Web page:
Several studies have shown that cognitive intervention may be beneficial for people with Alzheimer disease (AD), but literature reviews conducted so far, have yielded mixed and inconclusive results. In this work, through an extensive bibliographic search, we aim: (1) to analyze the efficacy of cognitive intervention in patients diagnosed with AD; (2) to provide an estimate of the feasibility of cognitive intervention; and (3) to review available cost-effectiveness data of this approach. Four randomized controlled trials of cognitive intervention, for patients diagnosed with AD that incorporated cognitive intervention and mock intervention control conditions, were included in the analysis. Only the domain of global cognitive functioning, as measured by Mini-Mental State Examination, showed significant intervention effects. No effects were observed in the remaining domains. Concerning feasibility, high rates of completion and adherence were found. A single randomized controlled trial, with unspecified dementia, suggested cognitive intervention to be cost-effective. Given the currently available dearth of well-controlled and focused trials in AD, these results should be carefully interpreted and remain to be confirmed in the future. There is a clear need for more high-quality research.
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*Neuropsychophysiology Laboratory, CIPsi, School of Psychology, University of Minho, Braga, Portugal
†Department of Family Medicine and Primary Care Research Office, University of Calgary, Calgary, Alberta, Canada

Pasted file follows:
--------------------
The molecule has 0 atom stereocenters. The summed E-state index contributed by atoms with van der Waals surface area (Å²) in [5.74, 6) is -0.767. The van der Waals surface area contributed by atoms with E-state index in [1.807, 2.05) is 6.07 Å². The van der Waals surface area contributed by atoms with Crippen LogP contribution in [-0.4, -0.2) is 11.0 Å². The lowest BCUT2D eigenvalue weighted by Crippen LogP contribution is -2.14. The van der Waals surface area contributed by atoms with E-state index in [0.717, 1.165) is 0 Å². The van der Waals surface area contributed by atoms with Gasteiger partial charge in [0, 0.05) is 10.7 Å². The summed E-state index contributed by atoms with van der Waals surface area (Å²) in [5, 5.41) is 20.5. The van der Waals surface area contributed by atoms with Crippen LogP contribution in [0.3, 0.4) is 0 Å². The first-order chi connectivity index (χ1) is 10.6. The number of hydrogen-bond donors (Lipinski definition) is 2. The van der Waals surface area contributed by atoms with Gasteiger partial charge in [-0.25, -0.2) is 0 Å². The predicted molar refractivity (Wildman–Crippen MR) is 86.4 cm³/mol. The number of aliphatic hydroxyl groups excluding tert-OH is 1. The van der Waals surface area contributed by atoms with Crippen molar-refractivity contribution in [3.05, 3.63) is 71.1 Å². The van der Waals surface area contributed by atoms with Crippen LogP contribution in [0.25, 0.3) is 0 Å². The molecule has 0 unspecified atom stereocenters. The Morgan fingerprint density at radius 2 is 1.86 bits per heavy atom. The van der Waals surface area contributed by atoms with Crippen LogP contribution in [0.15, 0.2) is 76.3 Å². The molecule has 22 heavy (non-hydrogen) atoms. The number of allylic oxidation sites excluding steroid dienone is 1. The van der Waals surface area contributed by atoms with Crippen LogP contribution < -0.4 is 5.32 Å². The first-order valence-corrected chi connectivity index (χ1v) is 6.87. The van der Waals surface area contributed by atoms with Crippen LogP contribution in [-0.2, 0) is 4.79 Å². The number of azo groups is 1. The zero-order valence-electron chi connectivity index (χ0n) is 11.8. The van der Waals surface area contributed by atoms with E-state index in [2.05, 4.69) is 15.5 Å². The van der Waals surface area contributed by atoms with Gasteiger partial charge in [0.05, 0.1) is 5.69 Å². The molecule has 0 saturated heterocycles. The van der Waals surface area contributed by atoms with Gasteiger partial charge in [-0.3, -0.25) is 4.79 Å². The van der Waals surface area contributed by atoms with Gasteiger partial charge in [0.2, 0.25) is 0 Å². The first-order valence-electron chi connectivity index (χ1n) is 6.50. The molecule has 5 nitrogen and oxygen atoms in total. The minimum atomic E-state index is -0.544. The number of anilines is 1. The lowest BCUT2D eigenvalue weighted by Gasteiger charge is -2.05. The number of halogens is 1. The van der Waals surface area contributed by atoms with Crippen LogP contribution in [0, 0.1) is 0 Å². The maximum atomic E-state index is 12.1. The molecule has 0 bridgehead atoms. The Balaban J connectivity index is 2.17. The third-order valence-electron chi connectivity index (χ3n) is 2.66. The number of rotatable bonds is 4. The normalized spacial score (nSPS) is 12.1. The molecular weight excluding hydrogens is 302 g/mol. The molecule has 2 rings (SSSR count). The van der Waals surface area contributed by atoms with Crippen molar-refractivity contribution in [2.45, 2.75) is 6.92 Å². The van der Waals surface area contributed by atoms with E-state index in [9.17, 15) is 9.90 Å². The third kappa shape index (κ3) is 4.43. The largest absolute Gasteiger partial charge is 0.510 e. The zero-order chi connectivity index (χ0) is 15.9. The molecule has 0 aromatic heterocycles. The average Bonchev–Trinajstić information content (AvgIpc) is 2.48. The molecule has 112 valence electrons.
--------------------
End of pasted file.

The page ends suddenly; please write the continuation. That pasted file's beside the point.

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J.A. and R.M. are supported by doctoral Grants from the Portuguese Foundation for Science and Technology (Fundação para a Ciência e Tecnologia, FCT) (SFRH/BD/64457/2009 and SFRH/BD/65213/2009, co-funded by FSE/POPH). A.S. is funded by the project PIC/IC/83290/2007, supported by FEDER (POFC–COMPETE) and FCT, to develop and assess the effectiveness of a cognitive stimulation tool for Portuguese clinicians.
The authors declare no conflicts of interest. J.A.: planned the study. J.A. and R.M.: contributed to the literature search, data collection, data analysis, data interpretation, and writing. R.T.: contributed to literature search, data analysis, and writing. O.G., A.P., and A.S.: contributed to data interpretation and writing.
Reprints: Jorge Alves, MSc, Laboratório de Neuropsicofisiologia, Escola de Psicologia, Universidade do Minho-Campus de Gualtar, Braga 4710-057, Portugal (e-mail: email@example.com).
Received March 29, 2012
Accepted August 23, 2012